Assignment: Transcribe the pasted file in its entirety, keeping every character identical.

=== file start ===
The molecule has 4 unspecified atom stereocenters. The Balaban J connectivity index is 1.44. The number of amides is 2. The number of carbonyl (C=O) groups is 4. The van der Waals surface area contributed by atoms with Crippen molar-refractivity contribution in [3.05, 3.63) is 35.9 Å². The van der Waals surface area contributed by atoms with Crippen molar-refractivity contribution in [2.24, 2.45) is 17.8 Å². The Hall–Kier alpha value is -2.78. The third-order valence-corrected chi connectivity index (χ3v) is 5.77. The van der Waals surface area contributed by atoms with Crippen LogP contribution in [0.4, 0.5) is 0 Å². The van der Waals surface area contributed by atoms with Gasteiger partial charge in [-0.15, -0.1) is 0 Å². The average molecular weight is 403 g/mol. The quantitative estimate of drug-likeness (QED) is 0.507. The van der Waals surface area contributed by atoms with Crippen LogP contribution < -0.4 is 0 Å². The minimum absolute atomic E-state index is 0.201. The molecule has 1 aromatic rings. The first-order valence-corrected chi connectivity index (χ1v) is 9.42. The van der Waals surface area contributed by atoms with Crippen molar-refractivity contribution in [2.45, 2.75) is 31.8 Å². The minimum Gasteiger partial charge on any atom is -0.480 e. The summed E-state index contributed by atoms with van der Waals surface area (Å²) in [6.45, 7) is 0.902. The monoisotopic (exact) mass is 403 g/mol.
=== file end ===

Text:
The molecule has 4 unspecified atom stereocenters. The Balaban J connectivity index is 1.44. The number of amides is 2. The number of carbonyl (C=O) groups is 4. The van der Waals surface area contributed by atoms with Crippen molar-refractivity contribution in [3.05, 3.63) is 35.9 Å². The van der Waals surface area contributed by atoms with Crippen molar-refractivity contribution in [2.24, 2.45) is 17.8 Å². The Hall–Kier alpha value is -2.78. The third-order valence-corrected chi connectivity index (χ3v) is 5.77. The van der Waals surface area contributed by atoms with Crippen LogP contribution in [0.4, 0.5) is 0 Å². The van der Waals surface area contributed by atoms with Gasteiger partial charge in [-0.15, -0.1) is 0 Å². The average molecular weight is 403 g/mol. The quantitative estimate of drug-likeness (QED) is 0.507. The van der Waals surface area contributed by atoms with Crippen LogP contribution < -0.4 is 0 Å². The minimum absolute atomic E-state index is 0.201. The molecule has 1 aromatic rings. The first-order valence-corrected chi connectivity index (χ1v) is 9.42. The van der Waals surface area contributed by atoms with Crippen molar-refractivity contribution in [2.45, 2.75) is 31.8 Å². The minimum Gasteiger partial charge on any atom is -0.480 e. The summed E-state index contributed by atoms with van der Waals surface area (Å²) in [6.45, 7) is 0.902. The monoisotopic (exact) mass is 403 g/mol.